I do not have any actual CRS scholars working in my lab this summer, but I do have two undergrads doing research with me right now so I thought I would quickly summarize their projects. My lab is broadly focused on elucidating the mechanisms that underlie protein function. Proteins are large biological macromolecules that do nearly everything within a cell -- they catalyze chemical reactions, provide structural and mechanical support, relay signals, and are intimately involved in countless additional tasks. In fact, there is not a single biological process that I can think of that is not directly or indirectly affected by proteins.
Due to their size, proteins have interesting shapes (see picture), and the traditional dogma states that these shapes define their function. This is mostly true; however, shape alone is not the whole story. Rather, proteins (like all molecules) have intramolecular motions, what Richard Feynman famously called the “…jigglings and wigglings of atoms." My lab is trying to understand how these motions are related to function. Moreover, we want to determine if these motions are conserved across groups of evolutionarily and/or functionally related proteins.
While experimental methods to characterize protein motions exist, they are expensive and time-consuming. As such, our “microscope” is a computer, and we spend much of our time developing computer code to simulate dynamical properties of proteins. This process requires expertise in chemistry, physics, and computer science, which is typically too much to ask of an undergrad. As such, my undergrad students are working on the application of our model to two different biomedically important proteins. Specifically:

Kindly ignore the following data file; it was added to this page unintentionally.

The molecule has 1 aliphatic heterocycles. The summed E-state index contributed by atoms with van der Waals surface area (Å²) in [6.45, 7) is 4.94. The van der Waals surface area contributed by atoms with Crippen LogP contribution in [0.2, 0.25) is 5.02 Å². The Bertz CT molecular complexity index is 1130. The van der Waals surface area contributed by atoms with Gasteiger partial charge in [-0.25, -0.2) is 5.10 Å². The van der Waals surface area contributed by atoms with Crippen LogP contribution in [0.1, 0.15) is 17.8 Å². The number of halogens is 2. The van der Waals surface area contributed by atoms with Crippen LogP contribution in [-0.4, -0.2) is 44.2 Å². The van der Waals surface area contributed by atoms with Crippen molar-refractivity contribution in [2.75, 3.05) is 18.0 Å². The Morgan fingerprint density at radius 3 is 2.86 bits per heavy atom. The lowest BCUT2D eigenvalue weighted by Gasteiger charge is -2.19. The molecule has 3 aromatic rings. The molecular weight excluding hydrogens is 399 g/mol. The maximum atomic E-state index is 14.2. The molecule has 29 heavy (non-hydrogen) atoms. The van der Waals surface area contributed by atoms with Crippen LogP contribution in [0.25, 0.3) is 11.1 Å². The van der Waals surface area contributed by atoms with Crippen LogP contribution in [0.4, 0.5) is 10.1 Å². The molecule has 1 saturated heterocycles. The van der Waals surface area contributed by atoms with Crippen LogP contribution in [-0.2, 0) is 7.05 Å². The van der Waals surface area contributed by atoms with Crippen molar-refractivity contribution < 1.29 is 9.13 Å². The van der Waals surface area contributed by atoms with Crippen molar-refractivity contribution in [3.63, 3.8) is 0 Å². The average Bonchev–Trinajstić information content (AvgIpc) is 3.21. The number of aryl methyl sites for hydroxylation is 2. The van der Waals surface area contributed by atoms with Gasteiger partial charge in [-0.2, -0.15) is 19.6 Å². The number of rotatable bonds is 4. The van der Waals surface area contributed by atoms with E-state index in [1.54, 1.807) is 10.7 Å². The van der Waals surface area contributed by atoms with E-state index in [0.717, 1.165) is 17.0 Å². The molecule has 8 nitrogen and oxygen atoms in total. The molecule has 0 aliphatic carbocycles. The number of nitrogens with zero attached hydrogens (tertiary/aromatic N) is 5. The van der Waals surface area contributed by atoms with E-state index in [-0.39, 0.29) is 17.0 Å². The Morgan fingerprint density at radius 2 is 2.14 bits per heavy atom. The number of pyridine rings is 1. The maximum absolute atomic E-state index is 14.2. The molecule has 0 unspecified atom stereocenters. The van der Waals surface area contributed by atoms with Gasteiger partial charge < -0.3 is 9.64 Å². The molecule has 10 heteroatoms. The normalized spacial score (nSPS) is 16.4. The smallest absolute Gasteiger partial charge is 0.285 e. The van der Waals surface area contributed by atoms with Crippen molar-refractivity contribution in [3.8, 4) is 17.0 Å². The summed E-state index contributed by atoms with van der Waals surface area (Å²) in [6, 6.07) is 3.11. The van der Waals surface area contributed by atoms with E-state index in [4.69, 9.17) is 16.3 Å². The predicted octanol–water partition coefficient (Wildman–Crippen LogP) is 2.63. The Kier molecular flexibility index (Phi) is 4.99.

-- Christian Russell (a student from Greensboro College) is working with NDM-1, which is New Delhi metallo-beta-lactamase-1. This is the enzyme that confers antibiotic resistance to a particularly virulent strain of bacteria that led to a number of patient deaths recently. This work is just piece of a larger puzzle that my lab has been working on. That is, we are trying to determine if differences in dynamical properties across the beta-lactamase family can explain antibiotic resistance activities.
-- Mike Ross (a UNC Charlotte student) is working on GAT, which is the GABA-transporter protein. GAT’s function is to clear out the neurotransmitter GABA from the synapse, thus terminating its signal. While not as famous as neurotransmitters like serotonin or adrenaline, GABA is involved in over 40% of all inhibitory processes and altered GABAergic transmission is associated with a number of pathologies, including epilepsy, anxiety, and pain.
So, that’s a snapshot of what we are working on this summer. Visit my website for more information (http://coitweb.uncc.edu/~drlivesa/), or feel free to email me with questions (firstname.lastname@example.org). And now that I have gotten the ball rolling, hopefully others will also contribute a blog entry summarizing their work.
-- Dr. Livesay, Coordinator of the CRS program